Kobe has long thrived as a land and sea transport hub and, as one of Japan’s designated international ports, was once a rare and valuable point of interaction with the overseas. The opening of the Port of Kobe for contact with overseas in the Meiji era (1868-1912) was a particularly significant development, sparking the city’s long history of exposure to and translation of other cultures, and making Kobe a pioneer hub of people, goods, and information, which led to a distinct culture of diversity.
As the people of Kobe struggled to recover from the disaster of the 1995 Great Hanshin Awaji Earthquake, the city experienced first-hand how art and culture can heal our hearts and minds, encourage us and remind us of the importance of kindness to others. In light of the city’s history and collective experiences, Kobe made its Declaration of Culture Creation City on the 10th anniversary of the earthquake, and has since made it known to all that Kobe will try to affect the art and culture to promote the city to greater progress and vitality.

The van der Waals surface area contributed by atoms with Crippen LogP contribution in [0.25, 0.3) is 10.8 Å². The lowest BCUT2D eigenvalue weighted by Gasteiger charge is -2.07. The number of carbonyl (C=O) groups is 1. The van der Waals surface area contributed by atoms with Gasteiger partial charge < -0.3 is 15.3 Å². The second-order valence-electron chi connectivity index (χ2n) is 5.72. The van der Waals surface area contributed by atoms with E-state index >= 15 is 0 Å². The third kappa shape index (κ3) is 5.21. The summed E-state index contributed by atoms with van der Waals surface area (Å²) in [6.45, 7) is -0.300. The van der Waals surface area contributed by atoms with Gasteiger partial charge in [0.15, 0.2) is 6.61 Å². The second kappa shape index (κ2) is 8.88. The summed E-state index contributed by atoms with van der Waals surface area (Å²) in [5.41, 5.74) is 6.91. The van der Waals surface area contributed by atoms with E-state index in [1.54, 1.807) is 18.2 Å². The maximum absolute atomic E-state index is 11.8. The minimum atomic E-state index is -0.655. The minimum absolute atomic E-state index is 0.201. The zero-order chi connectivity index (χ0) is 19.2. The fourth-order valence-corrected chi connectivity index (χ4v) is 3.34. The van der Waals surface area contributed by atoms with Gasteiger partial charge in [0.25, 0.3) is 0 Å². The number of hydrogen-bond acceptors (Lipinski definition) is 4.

Part of that effort has been the establishment of the KOBE Biennale, a biennial celebration of art and culture that not only promotes the arts but also contributes to the enrichment and environment of Kobe.
From these backgrounds, KOBE Biennale takes a unique stance. It offers several open-call competitions for new artistic fields (Art in a Container, Green art, SHITUARI art, etc.) by utilizing diversity and an innovative image of Kobe. Also, it offers to re-evaluate the local identity, including citizens’ arts and cultural activities, and is blessed with environmental resources. These concerns have greatly contributed to producing innovative works as well as to activate the sites.Source: www.kobe-biennale.jp